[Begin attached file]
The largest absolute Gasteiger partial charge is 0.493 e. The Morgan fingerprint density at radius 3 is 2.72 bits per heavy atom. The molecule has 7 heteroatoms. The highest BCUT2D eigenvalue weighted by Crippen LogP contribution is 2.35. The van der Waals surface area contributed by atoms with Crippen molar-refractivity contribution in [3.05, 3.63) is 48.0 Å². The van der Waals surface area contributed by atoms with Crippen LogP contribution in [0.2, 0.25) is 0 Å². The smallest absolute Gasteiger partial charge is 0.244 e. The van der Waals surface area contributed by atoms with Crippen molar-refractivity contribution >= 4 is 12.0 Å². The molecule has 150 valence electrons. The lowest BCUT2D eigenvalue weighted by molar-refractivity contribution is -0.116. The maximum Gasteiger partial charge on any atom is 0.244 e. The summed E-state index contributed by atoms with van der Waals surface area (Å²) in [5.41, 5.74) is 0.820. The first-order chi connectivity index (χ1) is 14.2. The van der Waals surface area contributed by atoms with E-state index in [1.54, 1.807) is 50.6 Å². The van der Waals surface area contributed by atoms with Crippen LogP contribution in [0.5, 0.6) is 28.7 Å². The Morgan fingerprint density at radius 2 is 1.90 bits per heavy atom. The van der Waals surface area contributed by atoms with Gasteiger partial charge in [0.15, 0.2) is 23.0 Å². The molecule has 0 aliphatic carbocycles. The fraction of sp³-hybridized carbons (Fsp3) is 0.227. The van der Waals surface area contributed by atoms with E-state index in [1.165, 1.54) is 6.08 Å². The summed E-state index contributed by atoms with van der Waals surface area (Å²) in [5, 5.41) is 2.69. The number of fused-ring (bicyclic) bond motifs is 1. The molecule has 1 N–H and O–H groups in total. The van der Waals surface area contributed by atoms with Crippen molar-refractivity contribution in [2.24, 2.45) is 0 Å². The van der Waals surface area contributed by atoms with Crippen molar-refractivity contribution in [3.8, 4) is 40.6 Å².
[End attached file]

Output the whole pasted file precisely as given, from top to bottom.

The largest absolute Gasteiger partial charge is 0.493 e. The Morgan fingerprint density at radius 3 is 2.72 bits per heavy atom. The molecule has 7 heteroatoms. The highest BCUT2D eigenvalue weighted by Crippen LogP contribution is 2.35. The van der Waals surface area contributed by atoms with Crippen molar-refractivity contribution in [3.05, 3.63) is 48.0 Å². The van der Waals surface area contributed by atoms with Crippen LogP contribution in [0.2, 0.25) is 0 Å². The smallest absolute Gasteiger partial charge is 0.244 e. The van der Waals surface area contributed by atoms with Crippen molar-refractivity contribution >= 4 is 12.0 Å². The molecule has 150 valence electrons. The lowest BCUT2D eigenvalue weighted by molar-refractivity contribution is -0.116. The maximum Gasteiger partial charge on any atom is 0.244 e. The summed E-state index contributed by atoms with van der Waals surface area (Å²) in [5.41, 5.74) is 0.820. The first-order chi connectivity index (χ1) is 14.2. The van der Waals surface area contributed by atoms with E-state index in [1.54, 1.807) is 50.6 Å². The van der Waals surface area contributed by atoms with Crippen LogP contribution in [0.5, 0.6) is 28.7 Å². The Morgan fingerprint density at radius 2 is 1.90 bits per heavy atom. The van der Waals surface area contributed by atoms with Gasteiger partial charge in [0.15, 0.2) is 23.0 Å². The molecule has 0 aliphatic carbocycles. The fraction of sp³-hybridized carbons (Fsp3) is 0.227. The van der Waals surface area contributed by atoms with E-state index in [1.165, 1.54) is 6.08 Å². The summed E-state index contributed by atoms with van der Waals surface area (Å²) in [5, 5.41) is 2.69. The number of fused-ring (bicyclic) bond motifs is 1. The molecule has 1 N–H and O–H groups in total. The van der Waals surface area contributed by atoms with Crippen molar-refractivity contribution in [2.24, 2.45) is 0 Å². The van der Waals surface area contributed by atoms with Crippen molar-refractivity contribution in [3.8, 4) is 40.6 Å².